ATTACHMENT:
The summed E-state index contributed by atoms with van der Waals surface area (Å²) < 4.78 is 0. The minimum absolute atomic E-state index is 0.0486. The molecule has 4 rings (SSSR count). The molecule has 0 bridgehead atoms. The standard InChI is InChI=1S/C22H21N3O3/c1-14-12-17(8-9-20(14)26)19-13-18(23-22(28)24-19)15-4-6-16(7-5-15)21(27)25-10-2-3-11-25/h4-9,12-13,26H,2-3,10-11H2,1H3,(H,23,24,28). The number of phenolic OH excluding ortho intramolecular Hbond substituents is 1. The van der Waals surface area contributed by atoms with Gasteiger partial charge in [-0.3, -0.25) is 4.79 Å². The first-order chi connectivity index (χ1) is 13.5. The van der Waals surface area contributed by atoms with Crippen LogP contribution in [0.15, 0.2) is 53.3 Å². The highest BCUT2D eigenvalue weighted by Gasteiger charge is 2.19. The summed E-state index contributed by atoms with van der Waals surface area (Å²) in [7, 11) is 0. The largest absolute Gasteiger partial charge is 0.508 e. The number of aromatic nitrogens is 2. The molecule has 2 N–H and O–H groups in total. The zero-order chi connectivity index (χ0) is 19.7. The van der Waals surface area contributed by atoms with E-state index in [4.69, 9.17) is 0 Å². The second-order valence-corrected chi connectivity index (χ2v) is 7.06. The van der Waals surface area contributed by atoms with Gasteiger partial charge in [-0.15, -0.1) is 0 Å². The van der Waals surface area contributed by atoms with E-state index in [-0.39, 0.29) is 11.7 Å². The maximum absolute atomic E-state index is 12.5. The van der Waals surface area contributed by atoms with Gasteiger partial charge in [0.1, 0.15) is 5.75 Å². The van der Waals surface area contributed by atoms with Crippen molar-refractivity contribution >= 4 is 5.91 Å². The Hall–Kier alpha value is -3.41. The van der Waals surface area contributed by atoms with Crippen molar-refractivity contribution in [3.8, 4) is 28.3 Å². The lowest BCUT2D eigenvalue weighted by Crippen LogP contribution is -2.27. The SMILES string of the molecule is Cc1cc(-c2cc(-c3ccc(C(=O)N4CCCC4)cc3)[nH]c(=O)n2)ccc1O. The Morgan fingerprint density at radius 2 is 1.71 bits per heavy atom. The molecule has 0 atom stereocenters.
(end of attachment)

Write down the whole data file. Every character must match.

The summed E-state index contributed by atoms with van der Waals surface area (Å²) < 4.78 is 0. The minimum absolute atomic E-state index is 0.0486. The molecule has 4 rings (SSSR count). The molecule has 0 bridgehead atoms. The standard InChI is InChI=1S/C22H21N3O3/c1-14-12-17(8-9-20(14)26)19-13-18(23-22(28)24-19)15-4-6-16(7-5-15)21(27)25-10-2-3-11-25/h4-9,12-13,26H,2-3,10-11H2,1H3,(H,23,24,28). The number of phenolic OH excluding ortho intramolecular Hbond substituents is 1. The van der Waals surface area contributed by atoms with Gasteiger partial charge in [-0.3, -0.25) is 4.79 Å². The first-order chi connectivity index (χ1) is 13.5. The van der Waals surface area contributed by atoms with Crippen LogP contribution in [0.15, 0.2) is 53.3 Å². The highest BCUT2D eigenvalue weighted by Gasteiger charge is 2.19. The summed E-state index contributed by atoms with van der Waals surface area (Å²) in [7, 11) is 0. The largest absolute Gasteiger partial charge is 0.508 e. The number of aromatic nitrogens is 2. The molecule has 2 N–H and O–H groups in total. The zero-order chi connectivity index (χ0) is 19.7. The van der Waals surface area contributed by atoms with E-state index in [4.69, 9.17) is 0 Å². The second-order valence-corrected chi connectivity index (χ2v) is 7.06. The van der Waals surface area contributed by atoms with Gasteiger partial charge in [-0.15, -0.1) is 0 Å². The van der Waals surface area contributed by atoms with E-state index in [-0.39, 0.29) is 11.7 Å². The maximum absolute atomic E-state index is 12.5. The van der Waals surface area contributed by atoms with Gasteiger partial charge in [0.1, 0.15) is 5.75 Å². The van der Waals surface area contributed by atoms with Crippen molar-refractivity contribution >= 4 is 5.91 Å². The Hall–Kier alpha value is -3.41. The van der Waals surface area contributed by atoms with Crippen molar-refractivity contribution in [3.8, 4) is 28.3 Å². The lowest BCUT2D eigenvalue weighted by Crippen LogP contribution is -2.27. The SMILES string of the molecule is Cc1cc(-c2cc(-c3ccc(C(=O)N4CCCC4)cc3)[nH]c(=O)n2)ccc1O. The Morgan fingerprint density at radius 2 is 1.71 bits per heavy atom. The molecule has 0 atom stereocenters.